Misappropriation of funds – Misappropriation of funds costs the country over shs 300 billion annually if last year’s Auditor General’s report and the admission by finance ministry officials, in 2010, that the country could be losing more than a third of its national budget to corruption. By that time, a third of the country’s national budget amounted to shs 344 billion which translated to over 40% of revenues collected by KRA. If the percentage has remained the same, we are talking about over shs 365 billion being lost to corruption annually in the recent financial years. So, asking civil servants to agree to pay cuts will save the country shs 46 billion only yet the country is faced with a problem worth more than shs 505 billion in wage bill and misappropriation of funds alone.

Bribery – I have not been able to arrive at any figures on how much bribery costs the country. It is however important to note that in 2013, Transparency International ranked Kenya as the fourth most corrupt country globally on its Corruption Perception Index (CPI), and their ranking was based on the rate of bribery in the country. We must also accept that a good chunk of the bribery comes from the misappropriated funds so I will consider any other amounts that bribery contributes to the overall economic loss over and above the contribution of misappropriation of funds as insignificant.

Tax Evasion – This is the monster in the house. We have to appreciate our companies like Safaricom, EABL, Equity Bank and the other big players who have consistently paid their taxes. But the multinationals are not as generous. According to Global Financial Integrity “The developing world lost US$859 billion in illicit outflows in 2010, an increase of 11% over 2009. The capital outflows stem from crime, corruption, tax evasion, and other illicit activity.” Between 2001 and 2010, Kenya has cumulatively lost Shs 9.52 trillion (or Shs 952 billion per year) on illicit financial flows (IFFs) thanks to the multinationals siphoning our economy. The multinationals, therefore, reap the country at three times more compared to the local cartels. What measures can we take to stop the illicit financial flows?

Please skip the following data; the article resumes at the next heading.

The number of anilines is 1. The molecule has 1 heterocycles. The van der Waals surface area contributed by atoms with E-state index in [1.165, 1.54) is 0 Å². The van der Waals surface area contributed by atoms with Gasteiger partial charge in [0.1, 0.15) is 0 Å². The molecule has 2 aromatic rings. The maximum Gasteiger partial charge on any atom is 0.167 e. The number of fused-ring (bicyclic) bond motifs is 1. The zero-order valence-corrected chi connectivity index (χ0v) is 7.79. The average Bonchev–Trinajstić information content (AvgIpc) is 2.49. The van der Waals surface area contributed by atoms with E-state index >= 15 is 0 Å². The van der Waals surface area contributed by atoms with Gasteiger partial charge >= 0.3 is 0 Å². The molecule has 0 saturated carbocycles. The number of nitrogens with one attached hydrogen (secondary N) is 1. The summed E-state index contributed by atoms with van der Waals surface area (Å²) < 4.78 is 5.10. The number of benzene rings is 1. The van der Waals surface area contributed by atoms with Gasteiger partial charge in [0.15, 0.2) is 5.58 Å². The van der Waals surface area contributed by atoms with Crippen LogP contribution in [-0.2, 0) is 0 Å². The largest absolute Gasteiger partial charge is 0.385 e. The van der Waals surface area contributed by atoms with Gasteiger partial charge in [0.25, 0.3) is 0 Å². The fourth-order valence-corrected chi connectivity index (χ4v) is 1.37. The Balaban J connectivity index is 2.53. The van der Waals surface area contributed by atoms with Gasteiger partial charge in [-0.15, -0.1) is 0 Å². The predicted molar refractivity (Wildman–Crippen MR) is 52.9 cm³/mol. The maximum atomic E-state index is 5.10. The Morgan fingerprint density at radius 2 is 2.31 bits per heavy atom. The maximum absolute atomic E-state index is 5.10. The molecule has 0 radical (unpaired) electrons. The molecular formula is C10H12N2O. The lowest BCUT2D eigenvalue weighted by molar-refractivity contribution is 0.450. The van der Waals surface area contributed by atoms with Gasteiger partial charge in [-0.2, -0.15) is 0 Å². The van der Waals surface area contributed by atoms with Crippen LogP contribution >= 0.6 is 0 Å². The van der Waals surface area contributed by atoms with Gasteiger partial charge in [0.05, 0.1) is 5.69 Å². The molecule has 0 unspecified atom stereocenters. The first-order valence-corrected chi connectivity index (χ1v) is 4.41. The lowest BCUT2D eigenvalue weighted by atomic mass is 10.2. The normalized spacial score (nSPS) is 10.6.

It might be difficult to fight the IFFs given the politics, Western Control, and the complexities involved but tax evasion is also being practiced by local firms across all sectors of the economy and these can be dealt with easily.

Economic Growth

A solution that has also been proposed by opponents of salary cuts is economic growth. Instead of asking guys to forgo their income, arguments have been put forth stating that the government ought to concentrate on growing the economy. But how would government grow the economy? The government collects about shs 920 billion from our revenue sources shs 460 billion of which goes to wages and salaries and another shs 280 billion goes to other recurrent expenditure. The country is then left with only shs 180 billion for developing the economy but these in additional to other funds got from donors, contribute to the over shs 360 billion lost to corruption. The country therefore develops only on funds got from the loans. Tell me how a developmental strategy dependent on donors can grow an economy.

For the economy to truly grow, we must first create the funds by foremost fighting corruption and sealing the loopholes for tax evasion. If the government came up with policies to fight corruption more so misappropriation of funds and tax evasion, they would be implementing policies and measures to tackle 99.5% of the problem. However, policies to tackle wage bill targets a very insignificant portion of the problem. By the way, in statistical standards, data that lie with 5% of the occurrences are considered ‘irrelevant’ to the overall picture.

Odipo Riaga1802 Posts

Film Director, Tech and Business Blogger, Chess Player, and Photographer. God is Science.